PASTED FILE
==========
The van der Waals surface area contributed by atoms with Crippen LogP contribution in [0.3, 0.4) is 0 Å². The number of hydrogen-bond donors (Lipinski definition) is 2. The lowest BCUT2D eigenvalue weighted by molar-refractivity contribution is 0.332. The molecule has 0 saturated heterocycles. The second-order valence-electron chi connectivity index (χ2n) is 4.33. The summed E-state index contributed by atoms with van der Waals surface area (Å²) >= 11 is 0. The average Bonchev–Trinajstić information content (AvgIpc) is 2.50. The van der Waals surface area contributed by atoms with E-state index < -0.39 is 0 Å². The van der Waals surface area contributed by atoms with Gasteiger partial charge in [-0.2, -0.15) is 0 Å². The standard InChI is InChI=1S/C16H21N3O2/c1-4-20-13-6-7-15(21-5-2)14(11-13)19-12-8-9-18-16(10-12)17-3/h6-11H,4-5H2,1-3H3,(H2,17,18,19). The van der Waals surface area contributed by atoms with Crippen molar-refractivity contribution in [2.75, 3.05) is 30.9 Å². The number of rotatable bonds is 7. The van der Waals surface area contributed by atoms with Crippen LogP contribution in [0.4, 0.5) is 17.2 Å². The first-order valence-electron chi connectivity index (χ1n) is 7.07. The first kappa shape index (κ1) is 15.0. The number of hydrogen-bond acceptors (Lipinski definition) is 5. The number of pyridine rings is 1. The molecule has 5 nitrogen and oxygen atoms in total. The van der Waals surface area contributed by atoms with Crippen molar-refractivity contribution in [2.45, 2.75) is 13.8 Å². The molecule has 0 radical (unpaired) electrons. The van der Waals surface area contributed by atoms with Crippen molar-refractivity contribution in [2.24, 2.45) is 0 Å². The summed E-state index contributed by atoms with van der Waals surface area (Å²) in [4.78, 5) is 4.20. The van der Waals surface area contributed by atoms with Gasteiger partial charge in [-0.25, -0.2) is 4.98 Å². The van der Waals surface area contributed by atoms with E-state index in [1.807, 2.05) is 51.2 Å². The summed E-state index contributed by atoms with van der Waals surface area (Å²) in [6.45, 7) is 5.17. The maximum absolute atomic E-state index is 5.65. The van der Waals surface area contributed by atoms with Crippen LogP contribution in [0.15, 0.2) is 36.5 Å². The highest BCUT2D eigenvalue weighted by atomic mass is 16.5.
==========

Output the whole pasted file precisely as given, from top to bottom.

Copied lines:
The van der Waals surface area contributed by atoms with Crippen LogP contribution in [0.3, 0.4) is 0 Å². The number of hydrogen-bond donors (Lipinski definition) is 2. The lowest BCUT2D eigenvalue weighted by molar-refractivity contribution is 0.332. The molecule has 0 saturated heterocycles. The second-order valence-electron chi connectivity index (χ2n) is 4.33. The summed E-state index contributed by atoms with van der Waals surface area (Å²) >= 11 is 0. The average Bonchev–Trinajstić information content (AvgIpc) is 2.50. The van der Waals surface area contributed by atoms with E-state index < -0.39 is 0 Å². The van der Waals surface area contributed by atoms with Gasteiger partial charge in [-0.2, -0.15) is 0 Å². The standard InChI is InChI=1S/C16H21N3O2/c1-4-20-13-6-7-15(21-5-2)14(11-13)19-12-8-9-18-16(10-12)17-3/h6-11H,4-5H2,1-3H3,(H2,17,18,19). The van der Waals surface area contributed by atoms with Crippen molar-refractivity contribution in [2.75, 3.05) is 30.9 Å². The number of rotatable bonds is 7. The van der Waals surface area contributed by atoms with Crippen LogP contribution in [0.4, 0.5) is 17.2 Å². The first-order valence-electron chi connectivity index (χ1n) is 7.07. The first kappa shape index (κ1) is 15.0. The number of hydrogen-bond acceptors (Lipinski definition) is 5. The number of pyridine rings is 1. The molecule has 5 nitrogen and oxygen atoms in total. The van der Waals surface area contributed by atoms with Crippen molar-refractivity contribution in [2.45, 2.75) is 13.8 Å². The molecule has 0 radical (unpaired) electrons. The van der Waals surface area contributed by atoms with Crippen molar-refractivity contribution in [2.24, 2.45) is 0 Å². The summed E-state index contributed by atoms with van der Waals surface area (Å²) in [4.78, 5) is 4.20. The van der Waals surface area contributed by atoms with Gasteiger partial charge in [-0.25, -0.2) is 4.98 Å². The van der Waals surface area contributed by atoms with E-state index in [1.807, 2.05) is 51.2 Å². The summed E-state index contributed by atoms with van der Waals surface area (Å²) in [6.45, 7) is 5.17. The maximum absolute atomic E-state index is 5.65. The van der Waals surface area contributed by atoms with Crippen LogP contribution in [0.15, 0.2) is 36.5 Å². The highest BCUT2D eigenvalue weighted by atomic mass is 16.5.